God is willing to communicate every needful blessing to parents, that they may be enabled to bring up their children in the nurture and admonition of the Lord. But let them remember that their admonition must be the admonition of the Lord. A great deal of the admonition given does no good, but serves only to arouse the worst feelings of the heart. Parents need to labor in such a way that the children will recognize the Spirit of God in their efforts. By constant strife against the evils that beset from within and without, by the exercise of a Christlike Spirit, teach them what it is their privilege to shun, and what it is their privilege to become in Christ. With interest the heavenly intelligences are watching to see the characters these children and youth develop. They are waiting to receive them as heirs of immortality. To parents has been given the privilege to lead them to God, to receive from Him the inestimable treasures of eternity. ST November 14, 1911, par. 12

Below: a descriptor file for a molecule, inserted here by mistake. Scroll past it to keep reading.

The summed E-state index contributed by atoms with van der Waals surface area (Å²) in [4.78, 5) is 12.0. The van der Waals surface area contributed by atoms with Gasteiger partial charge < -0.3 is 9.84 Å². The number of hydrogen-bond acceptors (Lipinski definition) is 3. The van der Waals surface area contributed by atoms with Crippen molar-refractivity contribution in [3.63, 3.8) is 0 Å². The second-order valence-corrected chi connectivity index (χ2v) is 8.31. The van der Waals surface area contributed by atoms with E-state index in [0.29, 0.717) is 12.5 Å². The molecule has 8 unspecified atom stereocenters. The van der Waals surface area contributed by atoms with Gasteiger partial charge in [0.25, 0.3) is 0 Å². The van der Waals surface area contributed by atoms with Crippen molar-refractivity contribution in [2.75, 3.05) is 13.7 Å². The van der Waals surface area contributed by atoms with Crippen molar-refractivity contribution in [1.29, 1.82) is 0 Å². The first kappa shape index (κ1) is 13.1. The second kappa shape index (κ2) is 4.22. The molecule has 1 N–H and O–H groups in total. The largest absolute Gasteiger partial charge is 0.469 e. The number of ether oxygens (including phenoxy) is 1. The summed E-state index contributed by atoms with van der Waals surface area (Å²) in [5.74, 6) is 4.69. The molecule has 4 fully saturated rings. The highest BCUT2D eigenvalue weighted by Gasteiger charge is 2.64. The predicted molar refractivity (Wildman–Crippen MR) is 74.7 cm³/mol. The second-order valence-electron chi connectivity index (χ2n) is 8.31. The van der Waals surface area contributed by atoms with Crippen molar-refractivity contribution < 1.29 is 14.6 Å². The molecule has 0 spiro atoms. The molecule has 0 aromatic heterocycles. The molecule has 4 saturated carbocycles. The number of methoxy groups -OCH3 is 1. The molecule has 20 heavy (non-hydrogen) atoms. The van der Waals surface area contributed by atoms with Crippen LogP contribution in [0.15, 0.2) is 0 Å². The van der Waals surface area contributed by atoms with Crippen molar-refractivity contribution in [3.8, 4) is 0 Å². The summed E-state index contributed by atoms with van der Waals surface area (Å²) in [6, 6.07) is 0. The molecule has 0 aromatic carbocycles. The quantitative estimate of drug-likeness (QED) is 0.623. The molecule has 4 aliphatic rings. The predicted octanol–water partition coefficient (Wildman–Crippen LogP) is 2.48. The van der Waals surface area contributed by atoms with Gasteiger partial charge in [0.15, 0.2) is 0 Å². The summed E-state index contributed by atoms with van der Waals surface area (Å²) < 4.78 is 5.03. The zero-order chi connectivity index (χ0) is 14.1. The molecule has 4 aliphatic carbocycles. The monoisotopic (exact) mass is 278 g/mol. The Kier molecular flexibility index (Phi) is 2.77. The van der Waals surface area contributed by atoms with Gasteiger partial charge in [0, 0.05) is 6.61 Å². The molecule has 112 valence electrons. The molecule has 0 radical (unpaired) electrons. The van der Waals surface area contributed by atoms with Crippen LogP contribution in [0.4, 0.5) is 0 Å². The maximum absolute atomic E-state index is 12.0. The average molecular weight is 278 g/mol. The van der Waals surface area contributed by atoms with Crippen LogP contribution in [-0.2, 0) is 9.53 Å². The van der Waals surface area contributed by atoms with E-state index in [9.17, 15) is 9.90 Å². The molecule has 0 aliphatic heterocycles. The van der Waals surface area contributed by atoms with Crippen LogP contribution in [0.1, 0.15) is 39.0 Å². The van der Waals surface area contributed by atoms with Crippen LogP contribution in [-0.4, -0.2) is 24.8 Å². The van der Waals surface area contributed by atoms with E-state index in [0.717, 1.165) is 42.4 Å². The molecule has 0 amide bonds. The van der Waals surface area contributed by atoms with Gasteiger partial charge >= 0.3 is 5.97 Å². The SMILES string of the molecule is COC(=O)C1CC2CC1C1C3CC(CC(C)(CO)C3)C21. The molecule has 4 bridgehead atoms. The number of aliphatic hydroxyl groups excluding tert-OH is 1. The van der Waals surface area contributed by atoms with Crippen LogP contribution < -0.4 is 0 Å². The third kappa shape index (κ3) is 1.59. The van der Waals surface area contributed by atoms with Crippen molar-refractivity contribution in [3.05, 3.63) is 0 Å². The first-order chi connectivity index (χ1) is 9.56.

The lessons given to the children regarding the common duties of the home, may be presented in such a way that through them the Lord can make lasting impressions on their hearts. Make these common things of life texts on which to hang the lessons of the Word of God. Show your children that in all their work in mechanical lines they must learn to work perfectly. By bringing exactness and skill into their every-day duties, they will learn spiritual lessons that will remain with them through all their days. God requires that good judgment and skill shall be exercised in our planning and labors. In giving instruction for the building of the earthly sanctuary, the great Teacher laid down principles that were to be for the spiritual help of Israel through all their future experience. The wisdom and perfection brought into that work was typical of the work to be done in their lives in preparing their hearts for the indwelling of the Spirit of God. ST November 14, 1911, par. 13